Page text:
Japanese boxing ended 2015 on a real high with a number of notable wins by Japanese fighters in world title bouts. Sadly the momentum of 2015 hasn't really carried over into early 2016, which has been a disappointingly quiet period for Japanese boxing.
The period has been so quiet that local fans in Japan don't get to see a world title fight on Japanese soil until May 4th, when they do get two world title bouts.
The first of those will see WBC Light Flyweight champion Yu Kimura (18-2-1, 3) defending his title for the first time. The 32 year old Teiken fighter, who upset Pedro Guevara last November, will not be having the typical “easy” first defense but will instead be up against top contender Ganigan Lopez (26-6, 17).
The talented, and gutsy, Kimura was touted as a potential world champion very early in his career but it took more than 9 years for him to reach the pinnacle of the sport. On his route there the talented, speedy and under-rated, fighter claimed the Japanese title and recorded 3 defenses of the title.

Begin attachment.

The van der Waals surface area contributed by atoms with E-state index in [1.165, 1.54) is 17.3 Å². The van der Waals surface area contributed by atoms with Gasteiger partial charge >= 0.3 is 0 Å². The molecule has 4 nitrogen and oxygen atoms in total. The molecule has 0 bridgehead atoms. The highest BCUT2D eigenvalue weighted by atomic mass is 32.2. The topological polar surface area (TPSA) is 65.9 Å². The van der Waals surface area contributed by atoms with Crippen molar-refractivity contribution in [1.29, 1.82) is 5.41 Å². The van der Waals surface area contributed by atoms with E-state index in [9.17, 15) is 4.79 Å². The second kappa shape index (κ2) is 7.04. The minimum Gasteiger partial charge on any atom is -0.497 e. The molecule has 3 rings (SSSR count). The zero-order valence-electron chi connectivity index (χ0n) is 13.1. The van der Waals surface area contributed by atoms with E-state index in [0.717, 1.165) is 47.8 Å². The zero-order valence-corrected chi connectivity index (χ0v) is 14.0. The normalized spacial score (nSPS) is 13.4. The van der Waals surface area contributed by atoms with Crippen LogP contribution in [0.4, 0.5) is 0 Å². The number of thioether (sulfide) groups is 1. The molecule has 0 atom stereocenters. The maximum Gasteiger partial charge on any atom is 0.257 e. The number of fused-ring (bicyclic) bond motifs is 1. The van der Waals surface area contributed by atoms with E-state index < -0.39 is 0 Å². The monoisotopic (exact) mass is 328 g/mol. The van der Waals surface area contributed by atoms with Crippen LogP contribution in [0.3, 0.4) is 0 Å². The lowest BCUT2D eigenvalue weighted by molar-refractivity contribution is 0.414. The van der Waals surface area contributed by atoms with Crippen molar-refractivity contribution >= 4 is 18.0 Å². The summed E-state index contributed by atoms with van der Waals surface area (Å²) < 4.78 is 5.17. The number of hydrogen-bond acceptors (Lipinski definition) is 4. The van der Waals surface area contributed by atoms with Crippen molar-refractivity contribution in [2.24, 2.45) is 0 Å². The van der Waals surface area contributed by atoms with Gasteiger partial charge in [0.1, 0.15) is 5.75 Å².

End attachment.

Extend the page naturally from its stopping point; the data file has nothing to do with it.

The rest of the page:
Although lacking many big name wins Kimura has beaten Guevara, obviously, as well as current Japanese champion Tatsuya Fukuhara and former champion Kenichi Horikawa as well as a credible win over Yuki Chinen. When it comes to his losses they have been to current world champion Ryoichi Taguchi and former world title challenger Shin Ono.
Kimura showed his gutsiness against Guevara, rebuilding from a poor start to take a narrow win over the talented Mexican and proved a lot. We knew he was talented, gutsy and fast but in that bout he proved he really could turn fights around, he proved he could bite down on his gum shield go to war and score a world class win over 12 rounds.